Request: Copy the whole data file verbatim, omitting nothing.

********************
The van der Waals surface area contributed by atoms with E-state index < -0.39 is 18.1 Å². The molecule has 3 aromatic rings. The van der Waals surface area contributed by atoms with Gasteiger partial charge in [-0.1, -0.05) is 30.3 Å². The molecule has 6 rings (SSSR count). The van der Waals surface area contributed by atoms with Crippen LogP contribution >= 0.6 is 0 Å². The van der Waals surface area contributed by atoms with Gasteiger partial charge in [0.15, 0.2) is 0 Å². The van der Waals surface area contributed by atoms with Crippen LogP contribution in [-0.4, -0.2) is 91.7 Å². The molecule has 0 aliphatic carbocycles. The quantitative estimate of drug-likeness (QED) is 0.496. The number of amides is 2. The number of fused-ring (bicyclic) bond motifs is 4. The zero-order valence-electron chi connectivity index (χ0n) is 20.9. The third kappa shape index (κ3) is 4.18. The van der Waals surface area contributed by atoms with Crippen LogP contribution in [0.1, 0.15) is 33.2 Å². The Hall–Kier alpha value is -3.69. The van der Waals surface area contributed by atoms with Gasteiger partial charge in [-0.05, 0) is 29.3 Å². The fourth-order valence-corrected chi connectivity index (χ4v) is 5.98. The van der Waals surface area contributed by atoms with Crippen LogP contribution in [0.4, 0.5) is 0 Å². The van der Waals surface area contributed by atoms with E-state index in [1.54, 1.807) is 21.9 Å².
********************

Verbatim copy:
The van der Waals surface area contributed by atoms with E-state index < -0.39 is 18.1 Å². The molecule has 3 aromatic rings. The van der Waals surface area contributed by atoms with Gasteiger partial charge in [-0.1, -0.05) is 30.3 Å². The molecule has 6 rings (SSSR count). The van der Waals surface area contributed by atoms with Crippen LogP contribution >= 0.6 is 0 Å². The van der Waals surface area contributed by atoms with Gasteiger partial charge in [0.15, 0.2) is 0 Å². The van der Waals surface area contributed by atoms with Crippen LogP contribution in [-0.4, -0.2) is 91.7 Å². The molecule has 0 aliphatic carbocycles. The quantitative estimate of drug-likeness (QED) is 0.496. The number of amides is 2. The number of fused-ring (bicyclic) bond motifs is 4. The zero-order valence-electron chi connectivity index (χ0n) is 20.9. The third kappa shape index (κ3) is 4.18. The van der Waals surface area contributed by atoms with Crippen LogP contribution in [0.1, 0.15) is 33.2 Å². The Hall–Kier alpha value is -3.69. The van der Waals surface area contributed by atoms with Gasteiger partial charge in [-0.05, 0) is 29.3 Å². The fourth-order valence-corrected chi connectivity index (χ4v) is 5.98. The van der Waals surface area contributed by atoms with Crippen LogP contribution in [0.4, 0.5) is 0 Å². The van der Waals surface area contributed by atoms with E-state index in [1.54, 1.807) is 21.9 Å².